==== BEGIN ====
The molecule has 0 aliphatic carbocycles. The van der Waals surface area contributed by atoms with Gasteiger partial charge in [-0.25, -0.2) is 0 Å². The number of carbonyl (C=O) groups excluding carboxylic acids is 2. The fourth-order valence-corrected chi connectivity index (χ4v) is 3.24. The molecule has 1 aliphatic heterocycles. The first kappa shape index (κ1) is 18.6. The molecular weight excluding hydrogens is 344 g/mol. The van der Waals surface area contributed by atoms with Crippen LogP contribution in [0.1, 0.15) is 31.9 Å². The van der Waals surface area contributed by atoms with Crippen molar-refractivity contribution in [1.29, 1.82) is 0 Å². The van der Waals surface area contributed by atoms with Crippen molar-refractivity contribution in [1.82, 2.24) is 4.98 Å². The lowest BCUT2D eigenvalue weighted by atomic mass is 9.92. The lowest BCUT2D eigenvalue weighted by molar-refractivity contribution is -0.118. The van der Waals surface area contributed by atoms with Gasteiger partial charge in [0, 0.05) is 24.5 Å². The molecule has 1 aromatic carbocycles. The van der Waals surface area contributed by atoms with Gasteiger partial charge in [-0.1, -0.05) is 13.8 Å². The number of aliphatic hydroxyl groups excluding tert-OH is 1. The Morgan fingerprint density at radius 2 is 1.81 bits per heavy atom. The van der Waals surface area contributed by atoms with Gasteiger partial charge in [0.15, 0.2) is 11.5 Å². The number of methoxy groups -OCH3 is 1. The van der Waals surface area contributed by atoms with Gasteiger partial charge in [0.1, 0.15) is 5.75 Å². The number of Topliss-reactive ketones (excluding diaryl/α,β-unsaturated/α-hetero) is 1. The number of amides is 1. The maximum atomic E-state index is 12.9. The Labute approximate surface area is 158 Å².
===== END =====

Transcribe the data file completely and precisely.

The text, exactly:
The molecule has 0 aliphatic carbocycles. The van der Waals surface area contributed by atoms with Gasteiger partial charge in [-0.25, -0.2) is 0 Å². The number of carbonyl (C=O) groups excluding carboxylic acids is 2. The fourth-order valence-corrected chi connectivity index (χ4v) is 3.24. The molecule has 1 aliphatic heterocycles. The first kappa shape index (κ1) is 18.6. The molecular weight excluding hydrogens is 344 g/mol. The van der Waals surface area contributed by atoms with Crippen LogP contribution in [0.1, 0.15) is 31.9 Å². The van der Waals surface area contributed by atoms with Crippen molar-refractivity contribution in [1.29, 1.82) is 0 Å². The van der Waals surface area contributed by atoms with Crippen molar-refractivity contribution in [1.82, 2.24) is 4.98 Å². The lowest BCUT2D eigenvalue weighted by atomic mass is 9.92. The lowest BCUT2D eigenvalue weighted by molar-refractivity contribution is -0.118. The van der Waals surface area contributed by atoms with Gasteiger partial charge in [0, 0.05) is 24.5 Å². The molecule has 1 aromatic carbocycles. The van der Waals surface area contributed by atoms with Gasteiger partial charge in [-0.1, -0.05) is 13.8 Å². The number of aliphatic hydroxyl groups excluding tert-OH is 1. The Morgan fingerprint density at radius 2 is 1.81 bits per heavy atom. The van der Waals surface area contributed by atoms with Gasteiger partial charge in [0.15, 0.2) is 11.5 Å². The number of methoxy groups -OCH3 is 1. The van der Waals surface area contributed by atoms with Gasteiger partial charge in [0.1, 0.15) is 5.75 Å². The number of Topliss-reactive ketones (excluding diaryl/α,β-unsaturated/α-hetero) is 1. The number of amides is 1. The maximum atomic E-state index is 12.9. The Labute approximate surface area is 158 Å².